Less transparent than a papal election

The government's secret political manoeuvres to create an alternative to Leveson undermine any claims they might have had to upholding the "Leveson principles".

Less than two hours after the Leveson report was published – just over 24 hours after he gained first sight of it – the Prime Minister rejected the report's central recommendation. But, in his same Parliamentary statement, he committed to creating a new, independent system of press self-regulation that adhered to the Leveson principles.

Having rejected the first he is now failing on the second.

Central to Leveson's criticisms of previous self-regulatory systems was the way in which they were set up. Each time, Leveson said, the industry focused on its own needs and not those of the public. Each time the result was a system that served the industry well but failed the public. Any new system, Leveson makes clear, should be set up in consultation with, and with the direct involvement of, the public - including the victims of press abuse.

This did not happen with the plan submitted by the industry to the Leveson Inquiry – the so-called "Hunt/Black" plan. The judge said he found it remarkable that, even after all the revelations about phone hacking and press abuse, Lords Hunt and Black could develop a proposal without involving victims, civil society groups or working journalists.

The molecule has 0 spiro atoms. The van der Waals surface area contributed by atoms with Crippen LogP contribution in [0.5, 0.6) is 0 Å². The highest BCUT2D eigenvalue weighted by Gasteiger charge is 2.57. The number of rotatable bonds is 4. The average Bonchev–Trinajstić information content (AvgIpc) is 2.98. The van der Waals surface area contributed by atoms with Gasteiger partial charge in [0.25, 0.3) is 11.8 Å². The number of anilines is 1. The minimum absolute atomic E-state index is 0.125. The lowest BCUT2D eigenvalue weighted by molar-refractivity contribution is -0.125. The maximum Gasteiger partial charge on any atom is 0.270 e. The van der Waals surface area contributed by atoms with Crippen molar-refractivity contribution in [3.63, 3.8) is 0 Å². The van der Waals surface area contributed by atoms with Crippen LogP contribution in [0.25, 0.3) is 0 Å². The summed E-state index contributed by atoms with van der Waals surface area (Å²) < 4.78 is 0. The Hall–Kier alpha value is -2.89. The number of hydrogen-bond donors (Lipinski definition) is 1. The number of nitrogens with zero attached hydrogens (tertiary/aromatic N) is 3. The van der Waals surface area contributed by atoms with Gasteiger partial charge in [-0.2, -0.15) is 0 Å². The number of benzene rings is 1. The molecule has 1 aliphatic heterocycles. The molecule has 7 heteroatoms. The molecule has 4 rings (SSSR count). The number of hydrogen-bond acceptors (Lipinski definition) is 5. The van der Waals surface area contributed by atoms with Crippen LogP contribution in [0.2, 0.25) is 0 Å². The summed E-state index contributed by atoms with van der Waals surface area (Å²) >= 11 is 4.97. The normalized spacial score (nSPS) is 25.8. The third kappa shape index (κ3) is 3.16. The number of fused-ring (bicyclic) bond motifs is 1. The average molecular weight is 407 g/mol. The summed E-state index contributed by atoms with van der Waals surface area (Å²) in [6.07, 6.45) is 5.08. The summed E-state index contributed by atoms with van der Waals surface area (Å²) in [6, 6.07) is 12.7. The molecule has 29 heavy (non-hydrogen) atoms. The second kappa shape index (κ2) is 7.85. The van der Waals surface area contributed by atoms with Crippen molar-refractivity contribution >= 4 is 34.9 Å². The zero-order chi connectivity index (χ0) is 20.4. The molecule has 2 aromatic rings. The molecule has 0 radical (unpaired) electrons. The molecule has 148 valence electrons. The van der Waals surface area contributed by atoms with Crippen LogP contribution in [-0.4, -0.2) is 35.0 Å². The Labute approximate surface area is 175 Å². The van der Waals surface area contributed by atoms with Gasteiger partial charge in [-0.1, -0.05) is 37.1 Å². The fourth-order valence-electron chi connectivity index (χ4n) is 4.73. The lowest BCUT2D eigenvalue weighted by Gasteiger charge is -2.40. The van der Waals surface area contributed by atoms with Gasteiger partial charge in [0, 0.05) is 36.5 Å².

Leveson writes:

I find it extraordinary that, given the acceptance by Lord Black and the newspaper industry that the current system of press regulation has lost public confidence, they did not regard public views on the matter as of sufficient interest or importance to make any effort to ascertain them. I find it more extraordinary that, having had its attention drawn to this point by the Inquiry, there is still no sign of the industry making any effort to understand public expectations in relation to press standards. This lack of interest in the views of the public may be symptomatic of the approach that the press has consistently taken towards regulation over many decades. It demonstrates the extent to which the press continue to prioritise their own interests, with consideration of the wider public interest only in as much as it applies to the importance of protecting the freedom of the press, and only then to the extent that they can appoint themselves the arbiter of it.